Spacesuit Fit Checks and Microsatellite Deployment Today

Expedition 63 Flight Engineer Bob Behnken poses with a U.S. spacesuit
Expedition 63 Flight Engineer Bob Behnken poses with a U.S. spacesuit he is preparing for two spacewalks planned for June 26 and July 1 to upgrade power systems on the International Space Station.

The Expedition 63 crew is reviewing tasks and trying on spacesuits today ahead of two spacewalks set to begin Friday. Another microsatellite is set to be deployed from the International Space Station today.

Two NASA astronauts spent all day Tuesday preparing for the first of two spacewalks that will start on Friday at 7:35 a.m. EDT. Commander Chris Cassidy and Flight Engineer Bob Behnken began the morning on a specialized computer going over the complex tasks they will use to upgrade station power systems. The second spacewalk is scheduled for July 1 at 7:20 a.m.

Space station managers will provide more details about the spacewalks during a live briefing on NASA TV starting Wednesday at 2 p.m. NASA TV will also begin its live coverage of Friday’s spacewalk at 6 a.m.

Flight Engineer Doug Hurley partnered with the spacewalkers in the morning and reviewed the Canadarm2 robotic arm procedures necessary to execute the maintenance spacewalks. Cosmonaut Ivan Vagner joined the trio in the afternoon helping Cassidy and Behnken in and out of their U.S. spacesuits to verify they fit.

The third Red-Eye microsatellite is staged outside Japan’s Kibo laboratory module ready for deployment today at 5:10 p.m. The station’s fine-tuned Canadian robotic hand, known as Dextre, grappled Red-Eye installed inside the Kaber Microsat Deployer from which it will be ejected. It will test satellite communications, flight computers and thermal management technologies.

Dragon Work, Space Research and Spacewalk Preps Today

Expedition 63 Commander Chris Cassidy prepares to stow biological samples for preservation inside a science freezer.
Expedition 63 Commander Chris Cassidy prepares to stow biological samples for preservation inside a science freezer.

Two NASA astronauts aboard the International Space Station are getting ready for a pair of spacewalks set to begin at the end of June. Meanwhile, the Expedition 63 crew is still performing advanced space research to benefit Earth and space industries.

Commander Chris Cassidy and Flight Engineer Bob Behnken are studying the tasks they will perform during two spacewalks to upgrade station power systems. NASA TV will broadcast both spacewalks live on June 26 and July 1 when the astronauts will swap old nickel-hydrogen batteries with new lithium-ion batteries on the Starboard-6 truss structure.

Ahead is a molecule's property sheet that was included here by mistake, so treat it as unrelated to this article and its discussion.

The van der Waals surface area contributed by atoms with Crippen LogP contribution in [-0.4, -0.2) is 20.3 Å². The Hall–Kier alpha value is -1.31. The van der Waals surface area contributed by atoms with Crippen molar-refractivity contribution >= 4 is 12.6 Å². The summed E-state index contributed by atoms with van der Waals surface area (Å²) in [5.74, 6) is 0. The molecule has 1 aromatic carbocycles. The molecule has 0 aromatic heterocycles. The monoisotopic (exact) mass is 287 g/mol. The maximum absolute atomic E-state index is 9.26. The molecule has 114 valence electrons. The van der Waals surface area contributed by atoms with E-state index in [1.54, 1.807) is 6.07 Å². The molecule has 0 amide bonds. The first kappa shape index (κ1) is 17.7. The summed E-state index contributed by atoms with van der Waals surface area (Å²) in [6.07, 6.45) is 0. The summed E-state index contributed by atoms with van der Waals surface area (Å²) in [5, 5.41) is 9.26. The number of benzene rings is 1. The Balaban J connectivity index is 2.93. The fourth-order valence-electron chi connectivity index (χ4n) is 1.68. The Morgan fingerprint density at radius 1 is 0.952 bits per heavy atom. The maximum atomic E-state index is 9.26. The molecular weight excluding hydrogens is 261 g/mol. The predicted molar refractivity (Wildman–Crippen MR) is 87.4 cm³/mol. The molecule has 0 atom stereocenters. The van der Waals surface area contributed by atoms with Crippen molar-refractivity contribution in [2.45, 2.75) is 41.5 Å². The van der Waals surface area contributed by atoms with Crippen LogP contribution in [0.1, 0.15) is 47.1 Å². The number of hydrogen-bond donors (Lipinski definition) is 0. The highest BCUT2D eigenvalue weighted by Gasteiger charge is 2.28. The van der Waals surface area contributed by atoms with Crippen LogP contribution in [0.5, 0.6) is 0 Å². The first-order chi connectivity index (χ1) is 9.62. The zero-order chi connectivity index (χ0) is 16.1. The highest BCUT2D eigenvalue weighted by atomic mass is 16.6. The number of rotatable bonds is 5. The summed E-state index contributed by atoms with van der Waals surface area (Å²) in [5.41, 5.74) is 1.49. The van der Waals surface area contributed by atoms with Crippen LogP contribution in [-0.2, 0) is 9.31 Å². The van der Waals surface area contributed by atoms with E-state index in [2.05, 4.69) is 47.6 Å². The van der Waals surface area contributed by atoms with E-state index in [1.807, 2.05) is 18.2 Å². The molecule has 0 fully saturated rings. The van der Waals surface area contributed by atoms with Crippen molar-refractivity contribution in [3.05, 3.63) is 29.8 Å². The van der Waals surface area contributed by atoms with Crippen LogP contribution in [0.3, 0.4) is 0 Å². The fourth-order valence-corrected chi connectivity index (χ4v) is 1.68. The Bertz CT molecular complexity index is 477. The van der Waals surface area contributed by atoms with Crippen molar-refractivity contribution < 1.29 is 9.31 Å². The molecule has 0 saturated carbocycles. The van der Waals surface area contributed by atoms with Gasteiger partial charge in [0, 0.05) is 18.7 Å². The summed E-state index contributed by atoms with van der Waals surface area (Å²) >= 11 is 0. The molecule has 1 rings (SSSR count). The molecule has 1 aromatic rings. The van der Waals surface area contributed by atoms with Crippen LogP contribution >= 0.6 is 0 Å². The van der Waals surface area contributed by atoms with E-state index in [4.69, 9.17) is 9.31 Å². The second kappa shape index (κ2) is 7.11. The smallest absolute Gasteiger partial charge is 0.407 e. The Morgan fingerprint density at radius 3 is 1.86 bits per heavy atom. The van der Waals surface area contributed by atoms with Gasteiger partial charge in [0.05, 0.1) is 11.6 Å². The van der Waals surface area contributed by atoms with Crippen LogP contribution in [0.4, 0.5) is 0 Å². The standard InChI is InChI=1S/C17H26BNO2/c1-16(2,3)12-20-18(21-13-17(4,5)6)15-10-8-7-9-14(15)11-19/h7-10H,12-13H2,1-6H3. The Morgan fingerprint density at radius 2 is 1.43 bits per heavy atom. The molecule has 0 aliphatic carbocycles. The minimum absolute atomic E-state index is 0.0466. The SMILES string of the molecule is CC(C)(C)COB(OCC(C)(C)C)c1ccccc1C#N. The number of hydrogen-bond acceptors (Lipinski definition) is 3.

Flight Engineers Doug Hurley of NASA and Ivan Vagner of Roscosmos teamed up Wednesday morning readying the jetpacks the spacewalkers would use in the unlikely event they became detached from the station. They later joined Cassidy and Behnken during the afternoon for a spacewalk review with engineers on the ground.

Cassidy was back on biology work this morning collecting and stowing his blood and urine samples to learn how microgravity affects the human body. Behnken and Hurley checked their Dragon crew suits and charged their crew ship’s computer tablets.

Vagner also had time for a trio of Russian experiments as he photographed the Earth, researched future spacecraft piloting techniques and studied plasma crystals. Fellow cosmonaut Anatoly Ivanishin was also studying plasma crystals today while researching the dynamic forces the station experiences in orbit.

The Red-Eye microsatellite was deployed into Earth orbit this afternoon using the NanoRacks Kaber Microsat deployer outside Japan’s Kibo laboratory module. The 110-kilogram Red-Eye will test satellite communications, flight computers and thermal management technologies.

Biology and Physics as Crew Enters BEAM, Preps for Spacewalk

A waning gibbous Moon is pictured just above the Earth's horizon on June 7, 2020.
A waning gibbous Moon is pictured just above the Earth’s horizon on June 7, 2020.

Tuesday’s science aboard the International Space Station encompassed life science, fluids and flames to help humans on Earth and in space. The Expedition 63 crew also configured spacewalk tools and opened up an expandable module.

Commander Chris Cassidy of NASA collected and stowed his blood and urine samples today for later analysis. He also set up an experiment that observes how fluids flow in micrometer-sized tubes to improve medical diagnostic devices on Earth and in spaceships.

Cassidy also joined NASA Flight Engineer Bob Behnken organizing and inspecting a variety of gear ahead of two spacewalks planned for June 26 and July 1. The duo will be swapping old nickel-hydrogen batteries with new lithium-ion batteries on the Starboard-6 truss structure to upgrade the station’s power systems.